A grown man isn’t supposed to cry. In that moment all I could think was Crying makes you seem weak. Small. Not like a man.
So, then why am I crying again? I am in the middle of yet another panic attack. The shower was running, but I couldn’t step into it. The feeling of liquid on my body made my mind race and skin crawl. I can’t go to work today. I need to call in. But my shift starts in an hour. What will they think? Will I be in trouble? Will I lose my job? Then the baby starts to cry. Screaming because she’s lost her soother during her nap. That sound, that specific pitch, a noise coming from my own daughter, snaps me right back to the worst day of my life.
This was my life. The life of someone living with untreated, undiagnosed Post Traumatic Stress Disorder (PTSD). Why was I living like that? Because stigma taught me that real men don’t ask for help. Well, that stigma and those thoughts? They almost cost me everything.
It was May 5th, 2012. I was driving back to my work from dropping one of our residents off at a family member’s house when I pulled up to a stoplight. It was a busy intersection right in front of a large shopping mall and an onramp to the highway. People are all over and traffic is heavy in both directions.
While fully stopped at the light, I was looking in the rear-view mirror to make sure the cars behind me had come to a complete stop when I heard a loud bang and crunch. I shot my eyes to the front just in time to see two people flying through the air. A man and his wife who had been riding a motorcycle had just been hit by a minivan. The impact of the accident had so much force that the man’s bucket style helmet flew off. Brakes squealed, people screamed and before I even realized it, I was out of my work van running to help them in any way I could.
I’m the only one who did.
The accident scene is chaotic. People are on their phones, yelling and shouting. I’m a trained medic and am doing my best to help a man who is badly injured. He’s face down and had just stopped breathing. He’s much larger than I am and I’m trying to roll him as safely as possible. I need help. His wife is fully conscious and facing us. She’s badly hurt as well. As I struggle to roll her husband, I’m shouting to the now-growing crowd around us to help her, or to at least move her out of the way. But no one helps. I yell for someone to help me, offering to coach them through what we need to do to roll him safely. No one comes.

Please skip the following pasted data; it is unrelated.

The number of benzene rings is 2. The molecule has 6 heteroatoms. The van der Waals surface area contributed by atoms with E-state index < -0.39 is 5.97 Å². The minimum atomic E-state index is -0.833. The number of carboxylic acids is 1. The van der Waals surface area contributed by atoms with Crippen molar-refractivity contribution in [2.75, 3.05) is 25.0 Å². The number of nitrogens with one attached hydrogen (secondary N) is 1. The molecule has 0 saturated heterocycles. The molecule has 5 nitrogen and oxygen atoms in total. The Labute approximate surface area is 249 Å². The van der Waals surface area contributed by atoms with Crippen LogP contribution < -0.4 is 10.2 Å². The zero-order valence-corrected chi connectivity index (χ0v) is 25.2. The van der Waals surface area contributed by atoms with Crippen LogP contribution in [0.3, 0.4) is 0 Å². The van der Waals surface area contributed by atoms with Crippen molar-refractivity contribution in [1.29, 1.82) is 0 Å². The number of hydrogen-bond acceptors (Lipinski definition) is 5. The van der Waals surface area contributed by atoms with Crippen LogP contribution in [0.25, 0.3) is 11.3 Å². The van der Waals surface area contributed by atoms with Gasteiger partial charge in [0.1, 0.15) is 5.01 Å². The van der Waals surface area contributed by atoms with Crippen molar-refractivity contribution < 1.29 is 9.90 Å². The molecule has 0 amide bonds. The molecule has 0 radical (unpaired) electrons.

Struggling to do whatever I can, I force my arm underneath him, cutting myself on glass and broken pieces of his motorcycle. I can hear sirens in the distance but they can’t arrive soon enough. A man finally runs out of the crowd and grabs the injured man by his belt and helps me roll him. He’s on his back now; I can finally get to work. I lift my head to give my new helper instructions but he’s already gone. The injured man, whom I’m now cradling his head, is looking up into the sky through blank eyes. He’s gone. Now all I can hear is screaming. It’s his wife. Someone finally comes out of the crowd and moves her, but not before I catch her eyes directly with mine. I’ve failed her. I’ve failed him – Mike Jeffries – and the day I met him was the day he died in my arms.